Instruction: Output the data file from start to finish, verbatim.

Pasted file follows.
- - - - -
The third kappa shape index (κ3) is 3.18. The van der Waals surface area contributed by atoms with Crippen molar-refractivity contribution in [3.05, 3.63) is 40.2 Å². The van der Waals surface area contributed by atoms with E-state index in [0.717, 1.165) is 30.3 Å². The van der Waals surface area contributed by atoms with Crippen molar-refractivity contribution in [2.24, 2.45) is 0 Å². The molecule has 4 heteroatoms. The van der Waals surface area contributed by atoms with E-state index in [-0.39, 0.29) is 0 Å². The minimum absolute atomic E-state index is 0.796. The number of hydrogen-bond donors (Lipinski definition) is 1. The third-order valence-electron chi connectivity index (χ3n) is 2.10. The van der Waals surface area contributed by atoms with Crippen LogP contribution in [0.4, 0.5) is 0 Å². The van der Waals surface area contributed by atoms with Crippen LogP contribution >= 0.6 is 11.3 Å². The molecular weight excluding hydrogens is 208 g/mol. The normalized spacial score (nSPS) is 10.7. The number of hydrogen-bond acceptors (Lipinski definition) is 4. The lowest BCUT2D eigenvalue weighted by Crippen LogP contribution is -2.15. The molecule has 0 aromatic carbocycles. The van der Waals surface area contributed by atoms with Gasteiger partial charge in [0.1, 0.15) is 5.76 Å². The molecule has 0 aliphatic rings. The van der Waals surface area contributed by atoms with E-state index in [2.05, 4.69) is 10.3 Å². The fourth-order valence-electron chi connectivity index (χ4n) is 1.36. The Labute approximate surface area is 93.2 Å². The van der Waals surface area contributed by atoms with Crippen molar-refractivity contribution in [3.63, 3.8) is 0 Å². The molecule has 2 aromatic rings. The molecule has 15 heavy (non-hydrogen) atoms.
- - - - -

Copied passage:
The third kappa shape index (κ3) is 3.18. The van der Waals surface area contributed by atoms with Crippen molar-refractivity contribution in [3.05, 3.63) is 40.2 Å². The van der Waals surface area contributed by atoms with E-state index in [0.717, 1.165) is 30.3 Å². The van der Waals surface area contributed by atoms with Crippen molar-refractivity contribution in [2.24, 2.45) is 0 Å². The molecule has 4 heteroatoms. The van der Waals surface area contributed by atoms with E-state index in [-0.39, 0.29) is 0 Å². The minimum absolute atomic E-state index is 0.796. The number of hydrogen-bond donors (Lipinski definition) is 1. The third-order valence-electron chi connectivity index (χ3n) is 2.10. The van der Waals surface area contributed by atoms with Crippen LogP contribution in [0.4, 0.5) is 0 Å². The van der Waals surface area contributed by atoms with Crippen LogP contribution >= 0.6 is 11.3 Å². The molecular weight excluding hydrogens is 208 g/mol. The normalized spacial score (nSPS) is 10.7. The number of hydrogen-bond acceptors (Lipinski definition) is 4. The lowest BCUT2D eigenvalue weighted by Crippen LogP contribution is -2.15. The molecule has 0 aromatic carbocycles. The van der Waals surface area contributed by atoms with Gasteiger partial charge in [0.1, 0.15) is 5.76 Å². The molecule has 0 aliphatic rings. The van der Waals surface area contributed by atoms with E-state index in [2.05, 4.69) is 10.3 Å². The fourth-order valence-electron chi connectivity index (χ4n) is 1.36. The Labute approximate surface area is 93.2 Å². The van der Waals surface area contributed by atoms with Crippen molar-refractivity contribution in [3.63, 3.8) is 0 Å². The molecule has 2 aromatic rings. The molecule has 15 heavy (non-hydrogen) atoms.